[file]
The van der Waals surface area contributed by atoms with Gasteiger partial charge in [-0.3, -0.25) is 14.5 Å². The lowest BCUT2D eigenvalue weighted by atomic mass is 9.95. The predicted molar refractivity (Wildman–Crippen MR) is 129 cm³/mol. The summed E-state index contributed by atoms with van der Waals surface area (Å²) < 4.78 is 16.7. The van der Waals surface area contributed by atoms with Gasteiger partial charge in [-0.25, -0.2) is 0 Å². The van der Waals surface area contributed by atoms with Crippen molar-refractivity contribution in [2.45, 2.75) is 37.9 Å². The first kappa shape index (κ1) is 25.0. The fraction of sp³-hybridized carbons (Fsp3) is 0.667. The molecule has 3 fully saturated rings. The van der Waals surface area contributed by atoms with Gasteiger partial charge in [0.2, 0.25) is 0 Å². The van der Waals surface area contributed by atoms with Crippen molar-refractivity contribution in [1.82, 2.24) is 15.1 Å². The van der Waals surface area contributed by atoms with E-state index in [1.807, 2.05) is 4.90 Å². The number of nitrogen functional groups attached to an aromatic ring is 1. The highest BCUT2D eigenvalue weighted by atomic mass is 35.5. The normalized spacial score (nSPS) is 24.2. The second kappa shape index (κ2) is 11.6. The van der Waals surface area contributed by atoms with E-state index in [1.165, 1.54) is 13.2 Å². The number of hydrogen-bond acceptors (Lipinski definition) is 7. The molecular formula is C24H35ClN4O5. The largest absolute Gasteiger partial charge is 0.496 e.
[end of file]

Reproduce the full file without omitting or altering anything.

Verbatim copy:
The van der Waals surface area contributed by atoms with Gasteiger partial charge in [-0.3, -0.25) is 14.5 Å². The lowest BCUT2D eigenvalue weighted by atomic mass is 9.95. The predicted molar refractivity (Wildman–Crippen MR) is 129 cm³/mol. The summed E-state index contributed by atoms with van der Waals surface area (Å²) < 4.78 is 16.7. The van der Waals surface area contributed by atoms with Gasteiger partial charge in [-0.25, -0.2) is 0 Å². The van der Waals surface area contributed by atoms with Crippen molar-refractivity contribution in [2.45, 2.75) is 37.9 Å². The first kappa shape index (κ1) is 25.0. The fraction of sp³-hybridized carbons (Fsp3) is 0.667. The molecule has 3 fully saturated rings. The van der Waals surface area contributed by atoms with Gasteiger partial charge in [0.2, 0.25) is 0 Å². The van der Waals surface area contributed by atoms with Crippen molar-refractivity contribution in [1.82, 2.24) is 15.1 Å². The van der Waals surface area contributed by atoms with E-state index in [1.807, 2.05) is 4.90 Å². The number of nitrogen functional groups attached to an aromatic ring is 1. The highest BCUT2D eigenvalue weighted by atomic mass is 35.5. The normalized spacial score (nSPS) is 24.2. The second kappa shape index (κ2) is 11.6. The van der Waals surface area contributed by atoms with E-state index in [1.165, 1.54) is 13.2 Å². The number of hydrogen-bond acceptors (Lipinski definition) is 7. The molecular formula is C24H35ClN4O5. The largest absolute Gasteiger partial charge is 0.496 e.